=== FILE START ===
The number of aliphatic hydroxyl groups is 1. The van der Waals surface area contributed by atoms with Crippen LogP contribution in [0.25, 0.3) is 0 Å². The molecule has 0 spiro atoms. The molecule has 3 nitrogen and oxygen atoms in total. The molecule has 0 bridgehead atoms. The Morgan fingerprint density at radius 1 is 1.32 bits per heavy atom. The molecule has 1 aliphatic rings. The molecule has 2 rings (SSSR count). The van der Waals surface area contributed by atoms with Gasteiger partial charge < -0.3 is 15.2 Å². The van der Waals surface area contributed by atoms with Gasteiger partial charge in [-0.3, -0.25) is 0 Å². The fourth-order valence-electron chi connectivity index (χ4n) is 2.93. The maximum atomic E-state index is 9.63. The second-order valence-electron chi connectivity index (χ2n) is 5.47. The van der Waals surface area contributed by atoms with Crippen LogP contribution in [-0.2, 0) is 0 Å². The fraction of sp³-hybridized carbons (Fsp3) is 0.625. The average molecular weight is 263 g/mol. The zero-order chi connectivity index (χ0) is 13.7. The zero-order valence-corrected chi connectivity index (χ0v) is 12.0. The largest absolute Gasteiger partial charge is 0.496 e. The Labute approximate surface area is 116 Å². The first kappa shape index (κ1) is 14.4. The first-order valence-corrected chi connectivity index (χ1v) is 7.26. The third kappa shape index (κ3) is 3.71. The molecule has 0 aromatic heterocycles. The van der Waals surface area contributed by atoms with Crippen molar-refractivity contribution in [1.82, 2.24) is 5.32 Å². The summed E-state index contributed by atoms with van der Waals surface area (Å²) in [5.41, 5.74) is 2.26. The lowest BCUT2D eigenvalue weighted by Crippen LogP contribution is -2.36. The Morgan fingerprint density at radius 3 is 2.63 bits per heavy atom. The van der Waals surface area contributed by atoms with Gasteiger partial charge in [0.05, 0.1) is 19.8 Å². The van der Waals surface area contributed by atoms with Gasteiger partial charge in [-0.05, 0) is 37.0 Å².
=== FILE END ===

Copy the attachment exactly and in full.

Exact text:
The number of aliphatic hydroxyl groups is 1. The van der Waals surface area contributed by atoms with Crippen LogP contribution in [0.25, 0.3) is 0 Å². The molecule has 0 spiro atoms. The molecule has 3 nitrogen and oxygen atoms in total. The molecule has 0 bridgehead atoms. The Morgan fingerprint density at radius 1 is 1.32 bits per heavy atom. The molecule has 1 aliphatic rings. The molecule has 2 rings (SSSR count). The van der Waals surface area contributed by atoms with Gasteiger partial charge < -0.3 is 15.2 Å². The van der Waals surface area contributed by atoms with Gasteiger partial charge in [-0.3, -0.25) is 0 Å². The fourth-order valence-electron chi connectivity index (χ4n) is 2.93. The maximum atomic E-state index is 9.63. The second-order valence-electron chi connectivity index (χ2n) is 5.47. The van der Waals surface area contributed by atoms with Crippen LogP contribution in [-0.2, 0) is 0 Å². The fraction of sp³-hybridized carbons (Fsp3) is 0.625. The average molecular weight is 263 g/mol. The zero-order chi connectivity index (χ0) is 13.7. The zero-order valence-corrected chi connectivity index (χ0v) is 12.0. The largest absolute Gasteiger partial charge is 0.496 e. The Labute approximate surface area is 116 Å². The first kappa shape index (κ1) is 14.4. The first-order valence-corrected chi connectivity index (χ1v) is 7.26. The third kappa shape index (κ3) is 3.71. The molecule has 0 aromatic heterocycles. The van der Waals surface area contributed by atoms with Crippen molar-refractivity contribution in [1.82, 2.24) is 5.32 Å². The summed E-state index contributed by atoms with van der Waals surface area (Å²) in [5.41, 5.74) is 2.26. The lowest BCUT2D eigenvalue weighted by Crippen LogP contribution is -2.36. The Morgan fingerprint density at radius 3 is 2.63 bits per heavy atom. The van der Waals surface area contributed by atoms with Gasteiger partial charge in [0.05, 0.1) is 19.8 Å². The van der Waals surface area contributed by atoms with Gasteiger partial charge in [-0.05, 0) is 37.0 Å².